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Löwdin lectures, July 28, 2016

The Committee for Quantum Chemical Löwdin Lectures was established in 1982 to administrate a fund generated by international contributions to honor Per-Olof Löwdin (1916-2000) in association with his retirement at Uppsala University in 1981. The fund was transferred to Uppsala University at the 4th International Quantum Chemistry Congress, Uppsala, June 1982. The purpose of the Löwdin lectures is to stimulate the interest in quantum chemistry by inviting prominent scientists to Uppsala to present their research and to give a general lecture on chemistry.

 

Prof. So Hirata, 2013 Löwdin Lecturer

So Hirata received B.S. (1994) and M.S. (1996) from University of Tokyo and Ph.D. (1998) from Graduate University for Advanced Studies. Following postdoctoral studies at University of California, Berkeley and University of Florida, he became a Senior Research Scientist (2001-2004) at Pacific Northwest National Laboratory. He had been on the faculty of Quantum Theory Project in University of Florida in 2004-2010 (using the office once occupied by Per-Olov Löwdin) before he became an Alumni Research Scholar Professor of Chemistry (2010) at University of Illinois at Urbana-Champaign, where he is currently a Blue Waters Professor. He has published more than 140 journal articles and book chapters and delivered more than 120 invited lectures. Hirata is a recipient of the Medal of the International Academy of Quantum Molecular Science (IAQMS) co-founded by Per-Olov Löwdin, National Science Foundation CAREER Award, and Camille Dreyfus Teacher-Scholar Award. He is also a Fellow of the American Association for the Advancement of Science, an elected member of IAQMS, a Fellow of Royal Society of Chemistry, and a co-author of computational chemistry software Q-CHEM and NWCHEM.

Assocd Prof. Gemma Solomon, 2015 Löwdin Lecturer

Gemma C. Solomon majored in Chemical Physics at the University of Western Australia before moving to the University of Sydney where she completed her BSc(Hons) in 2003, for which she was awarded the University Medal. She received her PhD in Chemistry from the University of Sydney where she worked with Prof. Jeffrey Reimers and Prof. Noel Hush. In 2006, she moved to Northwestern University, USA where she was a postdoctoral fellow with Prof. Mark Ratner until moving to the University of Copenhagen in 2010 to start her independent career as an assistant professor in Chemistry. She received an ERC starting grant in 2010, was  promoted to associate professor in 2012 and received the Sapere Aude grant from the Danish Council for Independent Research | Natural Sciences in 2013. In 2014, she was awarded the Torkil Holm Prize from the Danish Academy for Technical Sciences in recognition of her research in molecular electronics. She has authored over 50 peer-reviewed publications and is a Senior Editor for the Journal of Physical Chemistry.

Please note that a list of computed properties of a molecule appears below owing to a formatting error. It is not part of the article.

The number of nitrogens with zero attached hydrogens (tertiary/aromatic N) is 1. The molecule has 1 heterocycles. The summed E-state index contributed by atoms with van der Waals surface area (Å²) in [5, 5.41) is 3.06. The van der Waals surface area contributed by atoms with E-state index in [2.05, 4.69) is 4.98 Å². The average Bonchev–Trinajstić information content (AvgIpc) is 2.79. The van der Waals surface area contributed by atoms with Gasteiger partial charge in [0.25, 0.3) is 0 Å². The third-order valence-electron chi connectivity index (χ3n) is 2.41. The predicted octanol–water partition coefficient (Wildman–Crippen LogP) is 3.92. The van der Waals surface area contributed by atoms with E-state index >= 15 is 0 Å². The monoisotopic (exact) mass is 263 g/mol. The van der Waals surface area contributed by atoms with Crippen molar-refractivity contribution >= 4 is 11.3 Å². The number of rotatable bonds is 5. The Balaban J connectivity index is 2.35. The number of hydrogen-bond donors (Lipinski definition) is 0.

Prof. Alán Aspuru-Guzik, 2016 Löwdin Lecturer

Alán Aspuru-Guzik is currently Professor of Chemistry at Harvard University, where he started his independent career in 2006 and was promoted to Full Professor in 2013. Alán received his B.Sc. from the National Autonomous University of Mexico (UNAM) in 1999. He obtained a PhD from the University of California, Berkeley in 2004, where he also was a postdoctoral scholar from 2005-2006.
Aspuru-Guzik carries out research at the interface of quantum information and chemistry. In particular, he pioneered the development of algorithms and experimental implementations of quantum computers and dedicated quantum simulators for chemical systems. He has studied the role of quantum coherence in excitonic energy transfer in photosynthetic complexes. He has accelerated discovery by means of computation for organic semiconductors, organic photovoltaics, organic batteries and organic light-emitting diodes.
Amongst other recognitions, Aspuru-Guzik has been recipient of the DARPA Young Faculty Award, the Sloan Research Fellowship, and was selected as a Top Innovator under 35 by the MIT Technology Review. He is a fellow of the American Physical Society and in 2013 he received the Early Career Award in Theoretical Chemistry from the American Chemical Society.